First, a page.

Saint John the Baptist: A Voice Crying Out in the Desert
Graphic novel, 6x9"
Ink, Adobe Photoshop, Indesign
Saint John the Baptist: A Voice Crying Out in the Desert tells the story of the life of John the Baptist and his role in the Christian tradition. As a Catholic and a storyteller, I am inspired by the Bible’s dramatic plots, various settings, and intriguing characters. When I first undertook this project, I found that the story of John the Baptist promised a particularly interesting challenge: John’s story is not told as a continuous narrative in the Bible, but instead, it is fragmented and non-chronological. My goal in writing and illustrating this graphic novel was to make John the Baptist's somewhat confusing story more cohesive. I hope that Saint John the Baptist: A Voice Crying Out in the Desert brings the story of John the Baptist to life in an entirely new and unexpected way that young Christian readers will find exciting, engaging, and accessible.
Saint John the Baptist: A Voice Crying Out in the Desert started off as a project for a college illustration course. The goal was to create a series of illustrations based on an existing story. I felt that a Biblical story would be a perfect place to start since the dramatic and miraculous elements could inspire exciting artwork; at the same time, the morals and teachings of Scripture provided a deeper meaning behind the drawings. I was drawn to the story of John the Baptist in particular because there seemed to be so much potential to create a visually and narratively fascinating graphic novel, yet no such book had ever been made (to my knowledge). I also found myself wanting to understand John’s life and significance better, and I was excited to delve deeper into his story.
The first version of the book was called The Voice in the Desert and contained about 60 pages of content. After Pauline Books and Media agreed to publish the book, I began the process of rewriting it to include more content and to refine the script. With the help of the editors at Pauline, I drafted a manuscript containing the revised dialogue, narration, and descriptions of actions and scene transitions. Once the manuscript was close to finalized, I created a dummy—a draft of the book containing rough sketches to get a sense of how the images would work with the text and how the story would flow from panel-to-panel and page-to-page.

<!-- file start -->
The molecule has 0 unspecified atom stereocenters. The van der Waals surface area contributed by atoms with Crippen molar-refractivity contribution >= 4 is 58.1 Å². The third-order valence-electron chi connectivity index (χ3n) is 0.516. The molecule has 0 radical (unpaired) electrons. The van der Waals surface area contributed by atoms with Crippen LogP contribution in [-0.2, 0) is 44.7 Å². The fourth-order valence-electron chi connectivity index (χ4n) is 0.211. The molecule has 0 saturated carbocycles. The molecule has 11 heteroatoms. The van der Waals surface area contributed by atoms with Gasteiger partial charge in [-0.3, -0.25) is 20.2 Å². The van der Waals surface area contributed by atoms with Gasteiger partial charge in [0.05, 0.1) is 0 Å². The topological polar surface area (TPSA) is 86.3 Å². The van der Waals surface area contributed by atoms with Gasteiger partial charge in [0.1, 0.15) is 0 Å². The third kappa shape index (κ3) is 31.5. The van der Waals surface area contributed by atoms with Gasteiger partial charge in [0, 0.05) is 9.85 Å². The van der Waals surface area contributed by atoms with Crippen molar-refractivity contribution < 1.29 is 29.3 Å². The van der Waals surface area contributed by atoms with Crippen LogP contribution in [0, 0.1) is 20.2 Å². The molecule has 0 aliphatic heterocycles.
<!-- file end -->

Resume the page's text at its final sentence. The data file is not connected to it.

Once I had a sense of what each panel and each page would look like, I began refining the drawings. After a second round of sketching, I started work on the final pencil drawings. I drew these drawings on larger sheets of paper in order to achieve more detail and precision. Later, I reduced the size of each drawing and cropped them digitally. I made several other kinds of edits on the computer, as well. Using Photoshop, I adjusted the proportions of characters, often shrinking or growing heads, rotating hands, and moving around background objects.
Once the final pencil drawings had been made and edited, I traced over the drawings using an ink brush in Photoshop to create the black & white line art.
After creating the key drawings, I added a base layer of color to each drawing. Then I added shadows, highlights, and various textures and gradients using a mix of scanned images and digital tools. The final steps included placing the images on the page and adding speech bubbles and text in InDesign.